In some cases, the more recent a throwback team, the more difficult it is to license all of the significant players. While a retro team from only a few years back may have much of its core still active and thus in the game by default, problems arise when a player has recently retired or is otherwise out of the NBA, and thus not licensed to appear. Ironically, it can be easier to include more complete retro teams from decades ago than squads that are less than five years old, because the former’s players are all retired and appropriately licensed. Even if most of the players can be included when a recent team is added, they (or the entire team) may not end up sticking around long.

We’ve seen plenty of examples of that in recent years. The 2008 Hornets had to be removed when David West and a couple of other players retired, and could no longer be included by virtue of also still being active players. The 2013 Miami Heat weren’t as fun to play with when Chris Bosh had to be removed (though he’s since returned). Some of the more recent retro teams have ended up being thinner with more glaring omissions than much older teams, thanks to this phenomenon. The absence of Manu Ginobili from the 2005 and 2014 Spurs is another example, though in that case, it’s definitely worth having the 2005 squad for both gaming and modding purposes.

Tim Duncan vs Zach Randolph (NBA 2K20)

The result is that these additions end up feeling less special than they should, being so thin to the point of basically being filler. With that in mind, while adding them was a nice gesture, it feels hollow when they’re not really worth playing with. This quantity over quality approach is increasingly becoming a problem with the retro content in NBA 2K. Missing players are understandable due to issues with licensing, but it doesn’t help when the choice of teams sets up difficulties obtaining likeness rights. It also doesn’t excuse copy and paste placeholders that are rated higher than real players, inaccurate attributes and animations, and other examples of inattention to detail.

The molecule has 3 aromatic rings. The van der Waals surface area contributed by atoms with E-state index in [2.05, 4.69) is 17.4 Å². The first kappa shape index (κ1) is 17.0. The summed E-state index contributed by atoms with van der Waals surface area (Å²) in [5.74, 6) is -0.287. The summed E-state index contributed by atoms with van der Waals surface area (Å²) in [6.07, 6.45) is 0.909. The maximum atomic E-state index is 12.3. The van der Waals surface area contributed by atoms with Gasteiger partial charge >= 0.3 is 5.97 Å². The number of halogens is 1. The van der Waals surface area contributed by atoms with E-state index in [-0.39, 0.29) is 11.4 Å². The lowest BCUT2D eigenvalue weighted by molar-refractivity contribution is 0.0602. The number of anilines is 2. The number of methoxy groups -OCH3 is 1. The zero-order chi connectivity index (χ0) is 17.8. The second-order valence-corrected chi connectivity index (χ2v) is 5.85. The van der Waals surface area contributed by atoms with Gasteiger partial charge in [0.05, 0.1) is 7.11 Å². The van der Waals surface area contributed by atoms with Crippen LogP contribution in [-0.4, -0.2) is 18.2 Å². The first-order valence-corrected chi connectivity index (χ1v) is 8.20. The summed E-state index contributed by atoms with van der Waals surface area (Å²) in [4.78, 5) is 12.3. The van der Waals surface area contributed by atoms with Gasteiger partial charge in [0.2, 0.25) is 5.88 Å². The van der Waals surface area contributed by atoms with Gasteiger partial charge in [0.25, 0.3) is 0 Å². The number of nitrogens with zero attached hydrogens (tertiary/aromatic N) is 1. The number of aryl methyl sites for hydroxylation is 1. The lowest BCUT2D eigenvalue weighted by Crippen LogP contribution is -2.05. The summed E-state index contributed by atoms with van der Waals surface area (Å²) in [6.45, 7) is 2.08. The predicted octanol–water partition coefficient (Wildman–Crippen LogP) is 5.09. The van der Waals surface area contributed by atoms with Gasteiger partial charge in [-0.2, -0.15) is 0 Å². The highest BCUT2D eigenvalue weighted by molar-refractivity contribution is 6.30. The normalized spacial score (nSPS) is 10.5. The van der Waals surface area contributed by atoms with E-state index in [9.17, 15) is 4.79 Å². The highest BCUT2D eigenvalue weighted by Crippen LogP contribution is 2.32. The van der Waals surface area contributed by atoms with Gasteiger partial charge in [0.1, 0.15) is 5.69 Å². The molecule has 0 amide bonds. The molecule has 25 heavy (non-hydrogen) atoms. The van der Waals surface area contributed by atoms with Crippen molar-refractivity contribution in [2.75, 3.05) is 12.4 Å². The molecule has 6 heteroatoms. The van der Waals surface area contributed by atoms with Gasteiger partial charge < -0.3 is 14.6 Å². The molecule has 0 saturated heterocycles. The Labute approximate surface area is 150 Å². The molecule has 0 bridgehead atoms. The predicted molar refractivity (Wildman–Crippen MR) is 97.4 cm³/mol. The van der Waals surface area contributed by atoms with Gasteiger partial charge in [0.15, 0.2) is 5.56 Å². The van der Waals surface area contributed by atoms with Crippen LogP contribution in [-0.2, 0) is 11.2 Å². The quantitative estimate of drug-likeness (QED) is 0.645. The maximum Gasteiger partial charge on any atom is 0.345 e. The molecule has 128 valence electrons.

Expanding the selection of retro teams with recent squads that are thin (and only get thinner after a couple of years), don’t truly feel classic or nostalgic, and aren’t very accurate, underscores this approach of quantity over quality. There’s a broader issue there with NBA 2K’s retro content, and whichever teams they choose to include, I would suggest that there needs to be a stronger emphasis on historical accuracy and authenticity. As far as the problems related to classic teams from only a few seasons ago, and what the approach should be, we’ve arrived back at the opening question: how recent can retro teams be, and still reasonably qualify for inclusion in NBA 2K?

I’m hesitant to advocate for strict rules here as there should be room for exceptions. I also believe there’s value in unorthodox choices. However, as a general rule of thumb, I’d suggest that anything more recent than five years ago is still too recent to be retro or classic, unless a team happens to have achieved something historically significant. I’d also suggest that preference be given to teams whose core is mostly, if not entirely, retired. If a team’s entire starting five is still active in the league, it’s too soon for them to be considered a prime candidate for inclusion as a classic team, barring extenuating circumstances of historical significance. That would be my criteria for retro teams.

Kevin Durant on the 2012 Thunder (NBA 2K20)

Does that mean including the 2017 Warriors and 2019 Raptors, or the 2014 Pacers and 2016 Warriors a few years back, is a bad thing? Not necessarily; at the end of the day, it’s all additional content that we can take or leave. At the very least however, it tends to be underwhelming when we see a recent throwback team included ahead of one that’s genuinely nostalgic, and to that end, I suggest drawing the line on when and how teams qualify as classics. If they’re bound to lose players in a couple of years, if they aren’t historically significant or nostalgic, if too many of their players are active, and if it hasn’t even been five years since they were a team? That’s too recent for me.

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September 1, 2020 4:41 pm

I don’t think there should be a limit… I literally think they should just do as many teams as they possibly can, and then you would just sort by season.

I was literally just thinking of breaking out 2K18 the other day so I could play with LeBron’s final Cleveland squad.

September 1, 2020 4:58 pm
Reply to  Andrew

Absolutely… I think a better rule would be how many players need to be included from the squad, not how recent it was. And then you open the can of worms of how worthy the players are… like if it’s the seven worst players then it won’t be worth it.